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The H-1B Visa Application Process

visa application

As we discussed in our prior article, “Do You Qualify for an H-1B Visa?” an H-1B visa - Specialty Occupations, DOD Cooperative Research and Development Project Workers, and Fashion Models – is for persons working in specialty occupations requiring at least a bachelor’s degree or its equivalent in on-the-job experience and distinguished fashion models.

The H-1B visa program allows nonimmigrant aliens with specialized knowledge seeking an employment visa to work in the United States. To do so, the program requires employers and prospective employees to file several different forms and work together to satisfy its requirements set forth by the Department of Labor (DOL) and the United States Citizenship and Immigration Services (USCIS).

So, what is the application process for an H-1B visa?

First, an employer must file a Labor Condition Application, aka “LCA,” with the DOL, followed by a Visa Petition. Prior to filing the LCA, the employer must post a notice of filing the LCA at the place of intended employment. Once the LCA is certified, the employer can file the H-1B petition with USCIS.

Once the petition has been approved, the potential employee can apply for a visa at a U.S. consulate abroad and eventually enter the U.S. at a time before the visa expires. If a potential nonimmigrant alien employee seeks employment in the U.S., a more detailed understanding of these steps is required to complete the process thoroughly and accurately.

Labor Condition Application (LCA)

The LCA acts as a certification of information relating to the job being offered, such as job title, statement of wages, and more. By signing the LCA, the employer is affirming that they will pay the beneficiary at least the prevailing wage or the employer’s actual wage for similar positions, whichever is higher, and that working conditions for the beneficiary will not adversely affect the working conditions of workers similarly employed. In addition, employers who become “H1-B dependent” for relying too heavily on H1-B workers require further affirmations. The determination of whether an employer is “H-1B dependent” depends on the ratio of H-1B employees to full-time employees.

Once certified by the Department of Labor, a copy of the endorsed LCA (Form ETA-9035) is then submitted to the USCIS as a part of the H-1B petition.

Visa Petition

What is a visa petition? A visa petition is the application filed with USCIS which contains the LCA and other required forms. The employer should include with the petition evidence that:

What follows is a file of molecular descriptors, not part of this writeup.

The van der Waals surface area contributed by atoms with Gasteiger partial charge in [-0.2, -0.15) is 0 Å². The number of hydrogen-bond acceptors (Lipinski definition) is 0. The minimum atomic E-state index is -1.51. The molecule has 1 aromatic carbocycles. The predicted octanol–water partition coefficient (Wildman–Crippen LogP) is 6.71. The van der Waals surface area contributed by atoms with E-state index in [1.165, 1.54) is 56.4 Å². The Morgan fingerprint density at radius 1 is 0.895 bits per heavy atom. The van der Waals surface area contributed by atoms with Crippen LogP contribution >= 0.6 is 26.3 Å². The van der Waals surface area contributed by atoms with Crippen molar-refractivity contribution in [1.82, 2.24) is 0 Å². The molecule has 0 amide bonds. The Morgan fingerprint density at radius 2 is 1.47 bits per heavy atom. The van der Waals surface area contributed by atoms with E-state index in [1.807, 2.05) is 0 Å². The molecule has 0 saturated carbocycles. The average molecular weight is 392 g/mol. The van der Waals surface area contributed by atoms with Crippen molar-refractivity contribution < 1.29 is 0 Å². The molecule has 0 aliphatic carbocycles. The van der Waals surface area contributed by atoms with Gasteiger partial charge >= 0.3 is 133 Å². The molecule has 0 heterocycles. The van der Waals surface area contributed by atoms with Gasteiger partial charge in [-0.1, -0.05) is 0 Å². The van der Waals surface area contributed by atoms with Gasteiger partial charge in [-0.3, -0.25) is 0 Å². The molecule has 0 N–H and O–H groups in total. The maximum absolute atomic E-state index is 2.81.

1. The position offered qualifies as a “specialty occupation” in as much as a minimum of a bachelor’s degree is usually required or that the job requires specialized knowledge; and
  2. The employee meets the job requirements.

Beneficiaries who are already in the U.S. in valid nonimmigrant status, such as students, can request a change of status to H-1B so that, once the petition is approved, their status will automatically change to H-1B. Otherwise, upon approval of the petition, the beneficiary will apply for the H-1B visa at a US Consulate abroad. Spouse and children of the beneficiary can apply for H-4 dependent status either via Form I-539 if they are in valid nonimmigrant status in the U.S. or at a US Consulate abroad. Since the petition is filed by the employer, any communications regarding the petition, such as the receipt notice and the approval notice, are sent directly to the employer

U.S. Consulate Application and Entry

The beneficiary can apply for the H-1B visa at a US Consulate abroad upon approval of the petition by USCIS. The employee can use the I-797 Approval Notice to apply for a visa at a U.S. consulate, which is most often the consulate located in the home country of the employee. The employee should go online and submit the Non-immigrant Visa Application (Form DS-160) in order to schedule an interview and the consulate post.

Once issued, an employee has until the H1-B’s expiration date to enter the U.S. and can remain until the H1-B status expires. When entering the U.S., a border officer may examine paperwork and ask questions to determine eligibility for entry to the U.S. If all is in order, the border officer will provide the employee with an I-94 card that is stamped with a date that indicates how long the employee can stay under H-1B status.


Overall, the H1-B visa application process requires a thorough understanding of the many requirements imposed by the DOL and USCIS. Not only this, but potential employees must work with their employers to ensure that they follow this rigorous process accurately. If you have any questions regarding the H-1B visa application process, or require assistance with another immigration matter, you can reach out to KI Legal’s experienced immigration attorneys by calling (212) 404-8644 or emailing




This information is the most up to date news available as of the date posted. Please be advised that any information posted on the KI Legal Blog or Social Channels is being supplied for informational purposes only and is subject to change at any time. For more information, and clarity surrounding your individual organization or current situation, contact a member of the KI Legal team.


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